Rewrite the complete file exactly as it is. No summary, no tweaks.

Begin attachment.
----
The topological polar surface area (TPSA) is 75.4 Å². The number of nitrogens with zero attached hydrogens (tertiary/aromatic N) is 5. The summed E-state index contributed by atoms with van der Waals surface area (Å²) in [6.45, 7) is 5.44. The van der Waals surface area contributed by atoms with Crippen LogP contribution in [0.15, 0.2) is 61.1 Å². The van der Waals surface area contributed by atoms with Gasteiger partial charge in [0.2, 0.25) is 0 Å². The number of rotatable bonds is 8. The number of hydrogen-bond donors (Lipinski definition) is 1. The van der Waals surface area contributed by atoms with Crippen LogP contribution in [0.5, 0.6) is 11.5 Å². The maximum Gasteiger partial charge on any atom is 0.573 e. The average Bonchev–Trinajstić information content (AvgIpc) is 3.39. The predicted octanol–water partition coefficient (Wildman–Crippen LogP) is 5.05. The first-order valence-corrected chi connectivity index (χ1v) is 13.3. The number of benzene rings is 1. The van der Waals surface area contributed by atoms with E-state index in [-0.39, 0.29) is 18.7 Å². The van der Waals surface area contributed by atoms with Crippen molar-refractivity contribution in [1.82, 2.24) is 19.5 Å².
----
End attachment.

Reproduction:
The topological polar surface area (TPSA) is 75.4 Å². The number of nitrogens with zero attached hydrogens (tertiary/aromatic N) is 5. The summed E-state index contributed by atoms with van der Waals surface area (Å²) in [6.45, 7) is 5.44. The van der Waals surface area contributed by atoms with Crippen LogP contribution in [0.15, 0.2) is 61.1 Å². The van der Waals surface area contributed by atoms with Gasteiger partial charge in [0.2, 0.25) is 0 Å². The number of rotatable bonds is 8. The number of hydrogen-bond donors (Lipinski definition) is 1. The van der Waals surface area contributed by atoms with Crippen LogP contribution in [0.5, 0.6) is 11.5 Å². The maximum Gasteiger partial charge on any atom is 0.573 e. The average Bonchev–Trinajstić information content (AvgIpc) is 3.39. The predicted octanol–water partition coefficient (Wildman–Crippen LogP) is 5.05. The first-order valence-corrected chi connectivity index (χ1v) is 13.3. The number of benzene rings is 1. The van der Waals surface area contributed by atoms with E-state index in [-0.39, 0.29) is 18.7 Å². The van der Waals surface area contributed by atoms with Crippen molar-refractivity contribution in [1.82, 2.24) is 19.5 Å².